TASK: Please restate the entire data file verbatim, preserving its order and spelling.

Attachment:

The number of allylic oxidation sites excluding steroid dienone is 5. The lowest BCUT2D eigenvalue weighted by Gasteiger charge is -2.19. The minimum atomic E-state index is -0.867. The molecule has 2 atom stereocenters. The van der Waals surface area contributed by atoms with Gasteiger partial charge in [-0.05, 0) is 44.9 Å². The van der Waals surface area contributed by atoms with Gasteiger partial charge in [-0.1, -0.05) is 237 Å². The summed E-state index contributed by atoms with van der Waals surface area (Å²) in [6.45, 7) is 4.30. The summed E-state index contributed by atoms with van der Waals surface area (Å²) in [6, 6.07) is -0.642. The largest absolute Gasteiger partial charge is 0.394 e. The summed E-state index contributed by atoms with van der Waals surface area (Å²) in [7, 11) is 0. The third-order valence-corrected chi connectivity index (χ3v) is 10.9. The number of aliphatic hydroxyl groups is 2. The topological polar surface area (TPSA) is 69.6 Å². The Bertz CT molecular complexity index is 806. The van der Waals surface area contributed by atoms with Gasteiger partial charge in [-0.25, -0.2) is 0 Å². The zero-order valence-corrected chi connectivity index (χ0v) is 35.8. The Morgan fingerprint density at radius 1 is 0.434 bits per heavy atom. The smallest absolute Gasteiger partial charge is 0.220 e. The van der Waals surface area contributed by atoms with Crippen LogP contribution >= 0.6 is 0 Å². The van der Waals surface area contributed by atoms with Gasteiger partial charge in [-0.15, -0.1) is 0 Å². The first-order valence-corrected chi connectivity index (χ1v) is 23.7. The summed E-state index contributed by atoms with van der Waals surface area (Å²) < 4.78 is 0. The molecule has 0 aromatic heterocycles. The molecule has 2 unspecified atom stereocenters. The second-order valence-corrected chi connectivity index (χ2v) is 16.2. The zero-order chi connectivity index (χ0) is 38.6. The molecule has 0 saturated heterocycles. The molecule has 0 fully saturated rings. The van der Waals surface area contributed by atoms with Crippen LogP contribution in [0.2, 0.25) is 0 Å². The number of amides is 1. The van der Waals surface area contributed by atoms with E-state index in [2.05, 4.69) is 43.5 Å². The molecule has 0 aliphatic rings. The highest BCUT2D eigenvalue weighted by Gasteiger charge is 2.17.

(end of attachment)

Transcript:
The number of allylic oxidation sites excluding steroid dienone is 5. The lowest BCUT2D eigenvalue weighted by Gasteiger charge is -2.19. The minimum atomic E-state index is -0.867. The molecule has 2 atom stereocenters. The van der Waals surface area contributed by atoms with Gasteiger partial charge in [-0.05, 0) is 44.9 Å². The van der Waals surface area contributed by atoms with Gasteiger partial charge in [-0.1, -0.05) is 237 Å². The summed E-state index contributed by atoms with van der Waals surface area (Å²) in [6.45, 7) is 4.30. The summed E-state index contributed by atoms with van der Waals surface area (Å²) in [6, 6.07) is -0.642. The largest absolute Gasteiger partial charge is 0.394 e. The summed E-state index contributed by atoms with van der Waals surface area (Å²) in [7, 11) is 0. The third-order valence-corrected chi connectivity index (χ3v) is 10.9. The number of aliphatic hydroxyl groups is 2. The topological polar surface area (TPSA) is 69.6 Å². The Bertz CT molecular complexity index is 806. The van der Waals surface area contributed by atoms with Gasteiger partial charge in [-0.25, -0.2) is 0 Å². The zero-order valence-corrected chi connectivity index (χ0v) is 35.8. The Morgan fingerprint density at radius 1 is 0.434 bits per heavy atom. The smallest absolute Gasteiger partial charge is 0.220 e. The van der Waals surface area contributed by atoms with Crippen LogP contribution >= 0.6 is 0 Å². The van der Waals surface area contributed by atoms with Gasteiger partial charge in [-0.15, -0.1) is 0 Å². The first-order valence-corrected chi connectivity index (χ1v) is 23.7. The summed E-state index contributed by atoms with van der Waals surface area (Å²) < 4.78 is 0. The molecule has 0 aromatic heterocycles. The molecule has 2 unspecified atom stereocenters. The second-order valence-corrected chi connectivity index (χ2v) is 16.2. The zero-order chi connectivity index (χ0) is 38.6. The molecule has 0 saturated heterocycles. The molecule has 0 fully saturated rings. The van der Waals surface area contributed by atoms with Crippen LogP contribution in [0.2, 0.25) is 0 Å². The number of amides is 1. The van der Waals surface area contributed by atoms with E-state index in [2.05, 4.69) is 43.5 Å². The molecule has 0 aliphatic rings. The highest BCUT2D eigenvalue weighted by Gasteiger charge is 2.17.